I also had my microbiome tested. Luckily I seemed to have enough Dialister and Coprococcus bacteria!
Gut flora transportation
The intestinal flora has a massive influence on our health (especially in chronic conditions, from obesity to rheumatism and depression). Besides, their experts have different opinions about the degree of this influence and a causal link. However, they treated multiple patients successfully with intestinal flora transplants.
The operation is simple: the patient receives part of the intestinal flora from a healthy donor. The donor can also be the patient himself. For example, when the intestinal flora is stored before the patient starts a heavy antibiotic treatment. In the Netherlands, they use this technique for particular medical situations. Therefore, patients often have to go into the alternative circuit or abroad, like the UK.
I mentioned Josiah Zayner when I described how he applied genetic modification on himself. Josiah went one step further. In 2016, he prepared his intervention, explained in an extensive article on The Verge [link at the bottom]. He collected the feces of a (healthy) friend to adjust the composition of his intestinal bacteria.
It remains somewhat unclear whether – and if so, to what extent – it has helped him. Still, he has noticed some other effects. For example, after the transplantation, he is much more inclined to sweets. Keep in mind; he never had such a sweet tooth before.
He did not immediately report massive improvements (and it seems a bit gross to me). Still, I wouldn’t be quick to have such an operation. However, I do try to keep my intestinal flora in excellent condition by eating well:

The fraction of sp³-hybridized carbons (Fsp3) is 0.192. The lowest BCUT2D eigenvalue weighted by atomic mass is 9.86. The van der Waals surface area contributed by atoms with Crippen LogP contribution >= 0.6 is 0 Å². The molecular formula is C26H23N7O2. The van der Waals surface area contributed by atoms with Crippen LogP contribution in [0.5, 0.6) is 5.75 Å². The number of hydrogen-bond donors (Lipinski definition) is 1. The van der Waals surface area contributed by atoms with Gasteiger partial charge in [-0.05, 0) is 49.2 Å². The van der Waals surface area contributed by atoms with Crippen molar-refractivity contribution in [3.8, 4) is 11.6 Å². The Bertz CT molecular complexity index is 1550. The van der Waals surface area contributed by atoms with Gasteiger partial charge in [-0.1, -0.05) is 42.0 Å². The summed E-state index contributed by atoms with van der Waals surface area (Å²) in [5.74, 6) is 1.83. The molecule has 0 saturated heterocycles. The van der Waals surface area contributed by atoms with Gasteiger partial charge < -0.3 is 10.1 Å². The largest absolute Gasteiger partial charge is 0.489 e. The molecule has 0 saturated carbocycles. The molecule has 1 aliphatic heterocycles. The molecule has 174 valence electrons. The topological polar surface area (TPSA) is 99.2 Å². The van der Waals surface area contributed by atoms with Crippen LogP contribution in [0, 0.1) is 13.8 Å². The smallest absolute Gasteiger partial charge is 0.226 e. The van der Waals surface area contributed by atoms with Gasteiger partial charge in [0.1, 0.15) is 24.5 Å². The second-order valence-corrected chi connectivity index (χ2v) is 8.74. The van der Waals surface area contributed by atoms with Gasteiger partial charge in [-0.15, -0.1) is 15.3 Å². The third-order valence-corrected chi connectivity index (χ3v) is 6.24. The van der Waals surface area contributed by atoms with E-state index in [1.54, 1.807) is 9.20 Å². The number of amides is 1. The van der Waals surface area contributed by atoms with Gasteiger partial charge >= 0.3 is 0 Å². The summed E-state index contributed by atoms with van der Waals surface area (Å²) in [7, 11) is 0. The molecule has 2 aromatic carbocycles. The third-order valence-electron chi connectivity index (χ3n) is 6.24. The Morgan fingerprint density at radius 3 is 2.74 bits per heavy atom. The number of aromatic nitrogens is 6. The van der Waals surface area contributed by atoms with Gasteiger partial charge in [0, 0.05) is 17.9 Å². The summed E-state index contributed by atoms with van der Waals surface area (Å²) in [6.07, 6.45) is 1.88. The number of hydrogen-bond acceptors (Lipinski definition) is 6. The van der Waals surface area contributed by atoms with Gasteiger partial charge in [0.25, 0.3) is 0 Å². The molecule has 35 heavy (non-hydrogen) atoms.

- Enough fiber from vegetables and whole-grain products
- Fermented food such as kefir and sauerkraut
- Occasionally special supplements in the form of pro and prebiotics
The human virome consists of all viruses in and on the body. Compared to the microbiome, the virome constitutes an additional step in the order of magnitude. As per estimates, the virome consists of 380 trillion viruses [link at the bottom]. The vast majority of the virome consists of bacteriophages. A bacteriophage (‘phage’ for short) is a small virus that only infects a specific bacterium.
Viruses are not living organisms, unlike bacteria. That’s because a virus is a piece of floating DNA. The only purpose of the virus is to inject itself into a bacterium, then duplicate and spread. Because of this mechanism, viruses are often used in molecular biology to introduce foreign DNA into bacteria.
Another technique currently studied is the use of bacteriophages as an alternative to antibiotics in bacterial infections. Specific bacteriophages can then infect and destroy the bacteria. Subsequently, bacteria cannot become resistant to bacteriophages by mutation because the phages also mutate themselves. This method is the so-called evolutionary arms race.
At the moment, little is available about how all of the different viruses in our bodies work. We do know, however, that there is no point in destroying all viruses. Although viruses have a terrible reputation, think of Ebola and Dengue, for instance. They also play a vital role in symbiosis with bacteria in and around the body.
Besides, we know less about the effects of viruses in the body than the microbiome. Especially in the following:
- Combination with bacteria
- The epigenome
- The genome
- Situational factors
- Nutrition and lifestyle.
Nevertheless, I do expect that as we learn more about the virome. We will, consequently, see other uses of bacteriophages in the future. Not just in the healthcare sector, e.g., as an alternative to antibiotics, but also as a method to keep the microbiome condition (and the body health) in order.
4. Artificial selection?
It is possible to replace natural with artificial. The development has been going on for some time but is now becoming more focused and specific. In some cases, this is reasonable. For example, there are (hereditary) disorders caused by a mutation of one gene. These include Huntington’s disease, sickle cell anemia, and cystic fibrosis. The social consensus at the moment is that it is excellent to use CRISPR / cas9 for this (if safe).